BioSense will include an Internet-based software-system implementation to enable public health officials in major cities to view data for their communities (Figure 2). The software system will implement identified industry standards and provide a platform for integrating and evaluating different outbreak-detection approaches. The BioSense software system includes both spatio-temporal and temporal analysis algorithms
and approaches to visualizing unusual events in data (Figure 2). Phase I
of the BioSense system is operating in >20 cities nationally.
Supporting Early Event Detection
Discussion around early event detection over recent years has focused on the relative value of data sources that are prediagnostic or syndromic in nature. BioSense seeks to
advance public health capabilities for both prediagnostic
and diagnostic data sources in near real time. Given the ongoing controversy about prediagnostic surveillance, BioSense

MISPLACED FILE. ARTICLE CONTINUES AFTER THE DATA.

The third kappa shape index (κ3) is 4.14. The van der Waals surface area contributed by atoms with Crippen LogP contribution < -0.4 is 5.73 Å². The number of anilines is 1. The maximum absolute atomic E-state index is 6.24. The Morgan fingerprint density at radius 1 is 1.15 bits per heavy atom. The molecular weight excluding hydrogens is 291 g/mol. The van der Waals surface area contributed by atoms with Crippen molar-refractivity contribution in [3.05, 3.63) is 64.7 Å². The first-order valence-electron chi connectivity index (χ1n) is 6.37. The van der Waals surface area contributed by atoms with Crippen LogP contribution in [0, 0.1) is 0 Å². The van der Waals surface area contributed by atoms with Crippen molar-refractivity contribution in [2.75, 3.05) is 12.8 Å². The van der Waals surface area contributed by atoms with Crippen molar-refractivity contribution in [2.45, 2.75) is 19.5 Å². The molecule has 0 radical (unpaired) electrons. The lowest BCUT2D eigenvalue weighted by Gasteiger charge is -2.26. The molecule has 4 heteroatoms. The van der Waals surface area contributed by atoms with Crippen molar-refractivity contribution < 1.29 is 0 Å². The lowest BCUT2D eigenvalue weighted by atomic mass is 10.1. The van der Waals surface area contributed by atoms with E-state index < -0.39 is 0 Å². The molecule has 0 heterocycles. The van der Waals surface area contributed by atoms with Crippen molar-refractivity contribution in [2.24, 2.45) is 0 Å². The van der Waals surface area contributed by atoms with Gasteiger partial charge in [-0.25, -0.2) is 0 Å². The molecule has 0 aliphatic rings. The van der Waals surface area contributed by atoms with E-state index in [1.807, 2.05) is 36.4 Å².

will support rigorous evaluation of these data sources. Where available, BioSense will prioritize early detection data on the basis of diagnostic skills of clinical personnel. Frequently, tension exists between getting data early and having them be inclusive
of clinical judgment, but progress can be made in advancing real-time reporting of diagnostic and prediagnostic data
that emanate from settings in which an experienced medical professional originates the data.
At the same time, BioSense will seek to minimize reporting burden by extracting early detection information from
data sources that exist for purposes other than public health